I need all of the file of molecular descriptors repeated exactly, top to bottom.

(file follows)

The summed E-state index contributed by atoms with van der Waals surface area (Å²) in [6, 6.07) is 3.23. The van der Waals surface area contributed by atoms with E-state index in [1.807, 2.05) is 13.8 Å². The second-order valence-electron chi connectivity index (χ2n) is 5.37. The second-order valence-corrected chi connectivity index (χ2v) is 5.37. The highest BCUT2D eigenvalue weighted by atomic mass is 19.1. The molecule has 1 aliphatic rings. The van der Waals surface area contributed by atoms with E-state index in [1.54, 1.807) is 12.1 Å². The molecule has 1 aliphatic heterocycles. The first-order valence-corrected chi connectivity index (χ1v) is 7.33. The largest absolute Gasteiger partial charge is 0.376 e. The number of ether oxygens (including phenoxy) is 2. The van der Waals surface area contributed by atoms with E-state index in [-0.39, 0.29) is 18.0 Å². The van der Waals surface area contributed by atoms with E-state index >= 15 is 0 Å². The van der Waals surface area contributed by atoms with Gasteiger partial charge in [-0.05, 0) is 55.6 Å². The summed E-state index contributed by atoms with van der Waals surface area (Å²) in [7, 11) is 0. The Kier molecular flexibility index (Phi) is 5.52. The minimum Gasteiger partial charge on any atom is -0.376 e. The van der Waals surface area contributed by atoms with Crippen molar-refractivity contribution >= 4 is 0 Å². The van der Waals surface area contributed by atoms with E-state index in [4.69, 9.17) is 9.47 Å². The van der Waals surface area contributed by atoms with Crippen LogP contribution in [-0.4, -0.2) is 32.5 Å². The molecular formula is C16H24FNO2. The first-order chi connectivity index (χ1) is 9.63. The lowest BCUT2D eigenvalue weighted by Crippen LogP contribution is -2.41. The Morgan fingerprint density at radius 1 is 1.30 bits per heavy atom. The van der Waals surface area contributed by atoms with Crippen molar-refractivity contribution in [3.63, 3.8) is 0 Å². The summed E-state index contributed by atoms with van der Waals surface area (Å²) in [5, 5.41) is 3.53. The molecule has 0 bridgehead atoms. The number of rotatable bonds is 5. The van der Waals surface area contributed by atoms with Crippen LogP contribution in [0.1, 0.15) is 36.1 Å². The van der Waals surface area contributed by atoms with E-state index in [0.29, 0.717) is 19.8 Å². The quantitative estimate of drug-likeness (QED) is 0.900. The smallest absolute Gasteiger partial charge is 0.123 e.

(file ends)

The summed E-state index contributed by atoms with van der Waals surface area (Å²) in [6, 6.07) is 3.23. The van der Waals surface area contributed by atoms with E-state index in [1.807, 2.05) is 13.8 Å². The second-order valence-electron chi connectivity index (χ2n) is 5.37. The second-order valence-corrected chi connectivity index (χ2v) is 5.37. The highest BCUT2D eigenvalue weighted by atomic mass is 19.1. The molecule has 1 aliphatic rings. The van der Waals surface area contributed by atoms with E-state index in [1.54, 1.807) is 12.1 Å². The molecule has 1 aliphatic heterocycles. The first-order valence-corrected chi connectivity index (χ1v) is 7.33. The largest absolute Gasteiger partial charge is 0.376 e. The number of ether oxygens (including phenoxy) is 2. The van der Waals surface area contributed by atoms with E-state index in [-0.39, 0.29) is 18.0 Å². The van der Waals surface area contributed by atoms with E-state index >= 15 is 0 Å². The van der Waals surface area contributed by atoms with Gasteiger partial charge in [-0.05, 0) is 55.6 Å². The summed E-state index contributed by atoms with van der Waals surface area (Å²) in [7, 11) is 0. The Kier molecular flexibility index (Phi) is 5.52. The minimum Gasteiger partial charge on any atom is -0.376 e. The van der Waals surface area contributed by atoms with Crippen molar-refractivity contribution >= 4 is 0 Å². The van der Waals surface area contributed by atoms with E-state index in [4.69, 9.17) is 9.47 Å². The van der Waals surface area contributed by atoms with Crippen LogP contribution in [-0.4, -0.2) is 32.5 Å². The molecular formula is C16H24FNO2. The first-order chi connectivity index (χ1) is 9.63. The lowest BCUT2D eigenvalue weighted by Crippen LogP contribution is -2.41. The Morgan fingerprint density at radius 1 is 1.30 bits per heavy atom. The van der Waals surface area contributed by atoms with Crippen molar-refractivity contribution in [3.63, 3.8) is 0 Å². The summed E-state index contributed by atoms with van der Waals surface area (Å²) in [5, 5.41) is 3.53. The molecule has 0 bridgehead atoms. The number of rotatable bonds is 5. The van der Waals surface area contributed by atoms with Crippen LogP contribution in [0.1, 0.15) is 36.1 Å². The van der Waals surface area contributed by atoms with E-state index in [0.29, 0.717) is 19.8 Å². The quantitative estimate of drug-likeness (QED) is 0.900. The smallest absolute Gasteiger partial charge is 0.123 e.